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Smoking Causes Cancer Linked DNA Damage Within Minutes

Within minutes of inhaling the contents of a lit cigarette, genetic damage starts to occur – it does not take days or years, researchers from the University of Minnesota revealed in Chemical Research in Toxicology. The authors say that their study is the first to explain how specific substances in tobacco smoke cause cancer-associated DNA damage.

Stephen S. Hecht, Ph.D., and team explain that lung cancer kills approximately 3,000 people daily. The vast majority of them die prematurely because of smoking, which is also linked to several additional cancers, as well as cardiovascular and respiratory diseases, erectile dysfunction and other illnesses.

Previous studies have shown that PAHs (polycyclic aromatic hydrocarbons), which are present in tobacco smoke, are key triggers in the development of lung cancer. However, until this latest study, nobody could define exactly how these PAHs damage human genes.

The researchers added phenanthrene – a labeled PAH – to cigarettes and tracked its path with the help of 12 volunteer smokers.

The authors wrote:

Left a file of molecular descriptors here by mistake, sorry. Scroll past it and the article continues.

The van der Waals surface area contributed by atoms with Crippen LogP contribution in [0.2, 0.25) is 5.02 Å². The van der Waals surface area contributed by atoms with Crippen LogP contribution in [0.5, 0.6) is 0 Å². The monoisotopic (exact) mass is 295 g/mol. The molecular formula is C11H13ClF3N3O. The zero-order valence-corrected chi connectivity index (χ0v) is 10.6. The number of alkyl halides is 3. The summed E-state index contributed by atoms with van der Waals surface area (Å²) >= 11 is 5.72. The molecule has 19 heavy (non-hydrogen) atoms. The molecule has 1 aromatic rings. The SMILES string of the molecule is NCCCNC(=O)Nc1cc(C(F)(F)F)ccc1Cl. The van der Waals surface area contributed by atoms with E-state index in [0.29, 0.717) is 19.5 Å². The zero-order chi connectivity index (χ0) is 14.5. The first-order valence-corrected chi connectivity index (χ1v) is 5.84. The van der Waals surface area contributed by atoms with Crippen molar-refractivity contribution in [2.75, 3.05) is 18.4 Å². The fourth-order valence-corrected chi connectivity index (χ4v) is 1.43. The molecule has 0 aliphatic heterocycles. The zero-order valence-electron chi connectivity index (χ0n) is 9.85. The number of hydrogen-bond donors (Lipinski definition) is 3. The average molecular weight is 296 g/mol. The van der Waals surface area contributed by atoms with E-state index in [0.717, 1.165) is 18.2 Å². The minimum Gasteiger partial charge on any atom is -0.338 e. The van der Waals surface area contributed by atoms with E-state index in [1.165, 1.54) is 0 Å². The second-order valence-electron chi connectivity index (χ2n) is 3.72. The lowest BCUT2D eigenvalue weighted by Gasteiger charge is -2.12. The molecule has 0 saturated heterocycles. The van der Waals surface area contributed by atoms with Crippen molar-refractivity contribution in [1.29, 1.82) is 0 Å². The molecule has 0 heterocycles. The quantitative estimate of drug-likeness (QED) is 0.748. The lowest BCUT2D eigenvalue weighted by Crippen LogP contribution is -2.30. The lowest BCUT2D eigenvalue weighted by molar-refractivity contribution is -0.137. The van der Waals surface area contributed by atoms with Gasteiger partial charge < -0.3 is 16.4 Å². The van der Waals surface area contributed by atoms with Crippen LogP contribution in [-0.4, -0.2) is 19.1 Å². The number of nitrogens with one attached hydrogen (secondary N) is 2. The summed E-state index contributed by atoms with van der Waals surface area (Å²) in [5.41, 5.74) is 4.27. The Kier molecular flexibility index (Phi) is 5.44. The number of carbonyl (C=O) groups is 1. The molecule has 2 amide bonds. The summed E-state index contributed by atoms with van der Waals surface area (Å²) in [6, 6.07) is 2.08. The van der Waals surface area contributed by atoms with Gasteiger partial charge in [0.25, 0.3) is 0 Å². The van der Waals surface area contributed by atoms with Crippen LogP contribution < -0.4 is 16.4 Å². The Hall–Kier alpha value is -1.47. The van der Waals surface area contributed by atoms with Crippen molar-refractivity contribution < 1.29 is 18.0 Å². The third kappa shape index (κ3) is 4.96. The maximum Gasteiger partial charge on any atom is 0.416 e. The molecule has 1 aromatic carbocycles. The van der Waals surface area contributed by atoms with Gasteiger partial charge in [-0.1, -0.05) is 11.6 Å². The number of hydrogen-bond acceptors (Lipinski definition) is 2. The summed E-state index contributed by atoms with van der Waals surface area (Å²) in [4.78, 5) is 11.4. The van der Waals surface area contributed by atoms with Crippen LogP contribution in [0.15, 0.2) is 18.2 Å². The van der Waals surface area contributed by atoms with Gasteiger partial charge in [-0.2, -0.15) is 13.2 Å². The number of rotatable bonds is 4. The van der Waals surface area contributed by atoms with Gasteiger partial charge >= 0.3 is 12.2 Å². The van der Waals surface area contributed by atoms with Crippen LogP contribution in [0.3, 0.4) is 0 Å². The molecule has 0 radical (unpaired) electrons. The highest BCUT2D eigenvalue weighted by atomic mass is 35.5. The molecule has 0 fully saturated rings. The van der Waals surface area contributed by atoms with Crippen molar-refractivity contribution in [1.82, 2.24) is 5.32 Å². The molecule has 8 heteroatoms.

“This study used a unique approach employing a stable isotope derivative of phenanthrene, the simplest PAH with a bay region, a feature closely associated with PAH carcinogenicity.”

They discovered that phenanthrene rapidly forms a toxic substance in the blood which trashes DNA, resulting in cancer-causing mutations.

The scientists were surprised at how quickly this substance reached maximum levels – about fifteen to thirty minutes after the smokers had put out their cigarettes. They explained that the effect was as fast as injecting the substance directly into the bloodstream.

The authors wrote:

“Levels of [D10]PheT in plasma of all subjects were maximal at the earliest time points examined, 15-30 min after smoking the cigarette containing [D10]phenanthrene, and decreased thereafter.”

Hecht wrote:

“This study is unique. It is the first to investigate human metabolism of a PAH specifically delivered by inhalation in cigarette smoke, without interference by other sources of exposure such as air pollution or the diet. The results reported here should serve as a stark warning to those who are considering starting to smoke cigarettes.”


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